Most people should enroll in Medicare Part A (Hospital Insurance) when they're first eligible, but certain people may choose to delay Medicare Part B (Medical Insurance). In most cases,    #How

It depends on the type of health coverage you may have.

VIDEO Seminar - Introduction to #MediGap

by Steve

Medi Gap Introductory Video

#Understanding Medicare Advantage Plans (PDF) #12026

Watch Steve's Video Seminar

Insurance Companies get a fee from the Federal Government, when you enroll in an MAPD plan.  MAPD Plans must cover all A & B services Medicare.Gov *

That's why the premium is very low or ZERO!

#Important
Let your Employer know you’re eligible for Medicare A & B

 

You must tell your employer if you are enrolled, or eligible to enroll, in Medicare (Part A and/or Part B coverage).  Your boss is mandated to tell Medicare who is working there and is eligible for Medicare.

waiver uhc

 

 

Medicare Advantage Guaranteed Issue 

When you lose Employer Coverage

guaranteed issue MAPD & Rx loss of employer plan

Our webpage on Guaranteed Issue & Enrollment Periods for MAPD Medicare Advantage & Part D Rx

  • I’ve retired early, I’m not 65 yet  What do I do for Health – Medical Insurance?
  • I retired from North Carolina State University july 2018.   They told me that they would supplement my medicare to the same level of medical insurance I had before, but when I asked them how to enroll for that they were less than helpful.   I have social security and they pay a monthly premium  I don’t know whether I am enrolled or what to do to enroll or what exactly I am covered for or what to do.
  • Are Medigap policies written during the 8-month Special Enrollment Period issued subject to the same terms as terms, with regard to pre-existing conditions, as those written during the Initial Enrollment Period?
  • How do I show Medicare that I had qualifying employer coverage?
  • What Happens If I Don’t Take Part B as Soon as I’m Eligible?
    • ***If you do not enroll in Medicare Part B during your initial enrollment period, you must wait for the general enrollment period (January 1- March 31 of each year) to enroll, and Part B coverage will begin the following July 1 of that year. If you wait 12 months or more, after first becoming eligible, your Part B premium will go up 10 percent for each 12 months that you could have had Part B but didn’t take it. You will pay the extra 10 percent for as long as you have Part B.
    • If you didn’t take Part B at age 65 because you were covered under as an active employee (or you were covered under your spouse’s group health insurance plan and he/she was an active employee), you may sign up for Part B (generally without an increased premium) within 8 months from the time you or your spouse stop working or are no longer covered by the group plan. You also can sign up at any time while you are covered by the group plan. opm.gov/medicare-part-b-coverage/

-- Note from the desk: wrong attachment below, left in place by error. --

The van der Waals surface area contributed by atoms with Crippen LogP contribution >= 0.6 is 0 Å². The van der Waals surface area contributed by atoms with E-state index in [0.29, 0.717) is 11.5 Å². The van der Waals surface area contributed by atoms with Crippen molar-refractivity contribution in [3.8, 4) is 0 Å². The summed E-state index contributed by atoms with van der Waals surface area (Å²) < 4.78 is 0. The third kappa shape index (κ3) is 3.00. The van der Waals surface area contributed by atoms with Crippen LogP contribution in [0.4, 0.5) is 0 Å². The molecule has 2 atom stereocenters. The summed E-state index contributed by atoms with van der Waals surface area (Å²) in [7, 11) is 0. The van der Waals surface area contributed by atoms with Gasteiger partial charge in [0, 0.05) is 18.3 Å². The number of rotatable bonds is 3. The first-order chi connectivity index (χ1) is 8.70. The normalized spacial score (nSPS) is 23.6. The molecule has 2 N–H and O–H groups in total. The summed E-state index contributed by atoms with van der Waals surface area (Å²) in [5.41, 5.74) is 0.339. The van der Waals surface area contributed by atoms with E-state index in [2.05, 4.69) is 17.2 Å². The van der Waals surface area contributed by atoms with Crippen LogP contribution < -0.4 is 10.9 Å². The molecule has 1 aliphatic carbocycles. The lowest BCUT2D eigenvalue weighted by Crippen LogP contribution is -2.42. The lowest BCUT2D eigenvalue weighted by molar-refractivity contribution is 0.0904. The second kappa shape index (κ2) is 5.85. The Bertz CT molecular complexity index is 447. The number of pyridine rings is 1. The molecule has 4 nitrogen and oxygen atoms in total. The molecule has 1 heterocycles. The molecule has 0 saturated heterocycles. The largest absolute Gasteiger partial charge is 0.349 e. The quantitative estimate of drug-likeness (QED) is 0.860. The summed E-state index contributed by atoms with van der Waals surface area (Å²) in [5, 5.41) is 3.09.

• This is a wonderful service you’re providing and I will be sure to refer my friends to you for their insurance needs.
    • ***Thank you
  • I’m disabled and covered under my Dad’s retirement plan. I just qualified for Medicare. Must I enroll in Part B or can that be postponed as I have employer coverage?
  • I turned 65 a few months ago, I’m still working and I’ve stayed on my employers group plan.    1. If I cancel my current medical insurance, with my employer, then I guess I would need to sign up for Medicare part “B”, right?   2. My income probably falls into the first tier so there would be a premium of $134 +/-   3. Then I would need a Medicare Supplemental plan like my High Deductible F so another premium of $75 or so, right?    4. Then another supplemental Prescription Plan Part D with a premium of around $40    5. Also, my Granddaughter, whom I have legal custody of is on my group plan, so I would need to get individual coverage for her, right?   6. I believe that was around $350 for a plan I liked.   7. So I would end up with an estimated monthly expense of:   Part B Medicare $134   Plan Hi F Medi Gap $75  Part D Rx $40   Individual Plan for Grand daughter   $350   For a total of $599   8. On Medicare Part “B” how would she pay that premium?  A. Monthly bank withdrawal?

Anthem Medicare Supplement

Anthem Medicare Supplement - Get Quotes, Information and ONLINE Enrollment - No extra charge for our help

Just Enter your census or securely send us an excel spreadsheet or a list of employees and get instant proposals for California

employer small group quotes

 

Schedule a Skype, Zoom, Phone or Face to Face meeting

 

4 comments on “Medicare enrollment, if covered by Employer Plan? Retiring?

  1. I misunderstood and did not file for Medicare part B in time when I retired in June.

    Now Kaiser has terminated my health care retirement benefit. I am enrolling now. [In Part B]

    What options do I have or have I lost retirement health care through Kaiser forever?

  2. Can I keep my group plan with over 20 employees and get an MAPD plan. I want the hearing aid benefits.